The Federal Reserve's forthcoming regulations on debit interchange may settle a long-running debate over whether fraud costs and risks are high enough to justify banks' current fees.

Right now it's not widely known exactly how high those costs are, since banks don't break them out. The murkiness has given rise to speculation that the industry exaggerates the role fraud plays in setting interchange rates. The Fed is taking a close look at how banks arrive at their numbers, so the caps that the regulator sets, and the rationale it gives, should shed light on the true cost of fraud.

"We will have more transparency once rates come out and banks ask for an exemption based on fraud," said Aaron McPherson, a research manager for payments at IDC Financial Insights.

The Fed's rule implementing the Durbin amendment to the Dodd-Frank financial reform law is expected to come out by April.

Bankers have said three main factors determine interchange costs: the costs of building the payment system's infrastructure, of maintaining it and of protecting against or reimbursing for fraud and other risks.

No one disputes massive costs are involved in building and running payment networks. But some observers say interchange has funded rewards and other things not explicitly necessary for the handling of payments.

"If the Fed sets interchange rates lower, it is likely an acknowledgement that the fraud component of interchange has always been too high," said Avivah Litan, a vice president and distinguished analyst at Gartner Inc. in Stamford, Conn.

IDC estimates that fraud has been stable for the past six years, at about 0.7% of transactions where the cardholder is present (like store purchases), and 2% of transactions where the cardholder is not (such as purchases made by phone or Web).

McPherson says competition between Visa Inc. and MasterCard Inc. for issuers' business likely has been another impetus behind interchange pricing increases in recent years.

Interchange rates (including both debit and credit cards) currently average 1.93%, up from about 1.6% five years ago, according to Robert Hammer, president of R.K. Hammer, a consulting firm in Thousand Oaks, Calif. The cost of rewards programs has primarily driven the increase, Hammer said. (The Fed's rule will not affect credit card interchange.)

Some bankers, however, maintain that keeping up with fraud is indeed a significant cost that interchange rates should reflect.

Ed Kadletz, executive vice president and head of debit and prepaid cards for Wells Fargo & Co., said the incidence of fraud has increased in recent years at the bank, which "has been doing a lot of investing in detecting and preventing fraud on the signature and PIN debit side, which has really helped keep our loss rates in check."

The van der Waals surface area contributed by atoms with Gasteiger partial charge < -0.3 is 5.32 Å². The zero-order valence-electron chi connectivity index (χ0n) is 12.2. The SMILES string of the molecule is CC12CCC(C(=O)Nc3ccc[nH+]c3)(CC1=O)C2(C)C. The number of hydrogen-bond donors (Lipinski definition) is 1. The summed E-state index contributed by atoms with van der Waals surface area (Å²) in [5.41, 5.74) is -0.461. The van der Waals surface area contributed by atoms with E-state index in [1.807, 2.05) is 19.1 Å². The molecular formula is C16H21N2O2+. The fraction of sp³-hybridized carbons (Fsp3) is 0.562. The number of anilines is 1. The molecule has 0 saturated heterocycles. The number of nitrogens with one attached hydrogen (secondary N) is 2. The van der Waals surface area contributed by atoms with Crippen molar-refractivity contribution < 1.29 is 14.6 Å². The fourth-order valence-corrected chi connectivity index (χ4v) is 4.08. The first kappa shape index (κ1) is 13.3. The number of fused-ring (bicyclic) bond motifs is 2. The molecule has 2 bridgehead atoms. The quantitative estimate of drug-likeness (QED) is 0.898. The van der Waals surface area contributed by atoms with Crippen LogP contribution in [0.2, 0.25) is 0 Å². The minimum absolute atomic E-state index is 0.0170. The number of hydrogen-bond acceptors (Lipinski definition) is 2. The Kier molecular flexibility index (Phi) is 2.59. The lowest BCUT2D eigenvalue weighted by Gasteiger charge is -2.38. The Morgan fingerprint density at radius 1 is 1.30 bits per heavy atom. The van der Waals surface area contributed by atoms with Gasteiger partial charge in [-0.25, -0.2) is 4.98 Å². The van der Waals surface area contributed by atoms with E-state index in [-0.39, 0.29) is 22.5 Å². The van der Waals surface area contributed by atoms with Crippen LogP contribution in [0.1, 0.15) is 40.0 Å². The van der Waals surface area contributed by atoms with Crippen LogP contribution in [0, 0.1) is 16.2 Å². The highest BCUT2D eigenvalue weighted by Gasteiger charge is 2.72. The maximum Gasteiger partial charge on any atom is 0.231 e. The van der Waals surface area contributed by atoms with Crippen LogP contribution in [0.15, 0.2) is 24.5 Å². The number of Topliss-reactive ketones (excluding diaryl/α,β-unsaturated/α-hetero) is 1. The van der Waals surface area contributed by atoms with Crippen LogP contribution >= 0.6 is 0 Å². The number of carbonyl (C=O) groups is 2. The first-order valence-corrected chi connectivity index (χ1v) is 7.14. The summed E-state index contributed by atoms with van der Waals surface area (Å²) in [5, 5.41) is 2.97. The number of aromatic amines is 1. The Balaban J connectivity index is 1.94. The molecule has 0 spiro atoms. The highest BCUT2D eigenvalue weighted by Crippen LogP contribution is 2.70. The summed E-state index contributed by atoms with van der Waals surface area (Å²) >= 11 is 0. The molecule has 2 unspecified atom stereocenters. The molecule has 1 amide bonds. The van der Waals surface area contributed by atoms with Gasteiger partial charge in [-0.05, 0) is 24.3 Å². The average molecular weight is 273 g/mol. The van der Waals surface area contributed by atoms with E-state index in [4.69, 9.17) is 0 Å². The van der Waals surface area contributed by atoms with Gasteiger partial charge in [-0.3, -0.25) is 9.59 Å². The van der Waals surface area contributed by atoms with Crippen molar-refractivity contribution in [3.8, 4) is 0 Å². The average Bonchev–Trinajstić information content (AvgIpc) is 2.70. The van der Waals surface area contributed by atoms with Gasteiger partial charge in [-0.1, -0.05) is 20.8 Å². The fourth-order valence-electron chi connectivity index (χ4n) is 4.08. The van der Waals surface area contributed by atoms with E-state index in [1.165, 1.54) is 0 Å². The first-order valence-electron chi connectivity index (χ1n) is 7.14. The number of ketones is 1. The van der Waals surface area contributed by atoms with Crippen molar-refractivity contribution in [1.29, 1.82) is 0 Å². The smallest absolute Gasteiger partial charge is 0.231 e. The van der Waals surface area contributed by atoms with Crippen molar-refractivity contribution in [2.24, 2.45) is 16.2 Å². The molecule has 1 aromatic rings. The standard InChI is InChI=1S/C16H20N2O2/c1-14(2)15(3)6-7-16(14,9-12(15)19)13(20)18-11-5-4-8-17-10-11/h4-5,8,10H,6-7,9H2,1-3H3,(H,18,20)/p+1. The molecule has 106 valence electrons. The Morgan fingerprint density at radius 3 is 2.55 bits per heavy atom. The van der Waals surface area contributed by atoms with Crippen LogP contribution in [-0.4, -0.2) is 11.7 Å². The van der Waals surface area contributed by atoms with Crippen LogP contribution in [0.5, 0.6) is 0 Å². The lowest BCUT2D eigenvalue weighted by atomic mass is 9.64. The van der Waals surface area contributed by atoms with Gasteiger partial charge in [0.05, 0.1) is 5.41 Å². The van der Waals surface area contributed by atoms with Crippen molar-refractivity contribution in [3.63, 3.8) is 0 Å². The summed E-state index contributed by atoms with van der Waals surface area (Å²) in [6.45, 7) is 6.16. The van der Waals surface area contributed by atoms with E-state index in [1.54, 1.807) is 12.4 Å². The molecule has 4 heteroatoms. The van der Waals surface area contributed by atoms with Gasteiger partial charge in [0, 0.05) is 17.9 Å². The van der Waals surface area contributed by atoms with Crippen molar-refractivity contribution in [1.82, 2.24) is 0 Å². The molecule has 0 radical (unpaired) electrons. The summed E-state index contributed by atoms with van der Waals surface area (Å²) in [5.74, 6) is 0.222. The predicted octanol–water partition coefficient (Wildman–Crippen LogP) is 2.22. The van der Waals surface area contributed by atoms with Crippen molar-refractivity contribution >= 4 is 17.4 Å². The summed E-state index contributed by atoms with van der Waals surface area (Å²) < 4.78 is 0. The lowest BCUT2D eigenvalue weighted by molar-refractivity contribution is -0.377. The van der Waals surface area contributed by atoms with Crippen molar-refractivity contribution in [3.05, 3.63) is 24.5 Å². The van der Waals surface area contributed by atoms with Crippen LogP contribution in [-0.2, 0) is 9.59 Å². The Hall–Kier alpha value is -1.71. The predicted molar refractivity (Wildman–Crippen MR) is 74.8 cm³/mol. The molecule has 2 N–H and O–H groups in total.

Kadletz would not specify what types of fraud were increasing and he would not go into detail about what Wells was doing to fight fraud.

He and his colleagues from Wells met with representatives from the Fed on Sept. 1 to explain the bank's debit and prepaid card programs and its authorization, clearing and settlement processes. "A key piece of the legislation is the tallying of costs related to this, and we wanted them to understand how this worked for us," Kadletz said.

Ken Clayton, senior vice president of card policy for the American Bankers Association, said the goal of the talks with the Fed should be to maintain a strong payment system with enough revenue to fight fraud now and in future years.

"The Fed has to look at the role of interchange fees in supporting fraud prevention," Clayton said. "This is a very critical component to protect consumers and to facilitate greater confidence in the system, and we think it is very important that the Fed permit banks to include fraud cost and fraud prevention efforts as part of their interchange."

Smaller banks have another set of concerns. Since their card transaction volume is lower than that of larger banks, they say they might be disproportionately affected by lower rates. (On paper, banks with assets of less than $10 billion are exempt from the interchange rules, but they fear that in practice they will also have to cut their rates to stay competitive with the big banks.)

Sam Vallandingham, vice president and chief information officer for the $250 million-asset First State Bank in Barboursville, W.Va., said smaller banks bear a heavier burden for fraud.

"Smaller banks don't have the ability or the tools that larger ones do to manage [fraudulent] activity," he said. "When you limit [interchange], it reduces the cost-effectiveness of the [fraud prevention] program for the bank."

Vallandingham also said that fraud damages the reputations of smaller banks more than those of bigger banks, so they have to be more vigilant and take extra steps that cost them more. If merchants accepting his cards have data breaches, for example, Vallandingham said his bank immediately reissues cards to its customers without waiting for fraudulent transactions to occur.

For that reason, "there is a pre-emptive cost to preventing fraud," he said.

But James Van Dyke, the president and founder of Javelin Strategy and Research in Pleasanton, Calif., said the cost of fraud disproportionately harms the merchants, not the banks.

A study that Javelin conducted of more than 1,000 merchants and banks in September for the legal information provider LexisNexis found that for every $100 in fraud, merchants wind up paying three times that amount in associated costs. "Merchants overwhelming[ly] bear the cost of fraudulent transactions," Van Dyke said. "Issuers pass that cost on to the merchant."

If interchange rates decline, Van Dyke said, "that should be taken as acknowledgement that there are opportunities to lower the cost of commerce and strengthen the economy by extracting costs from criminals and moving it back to the honest sector."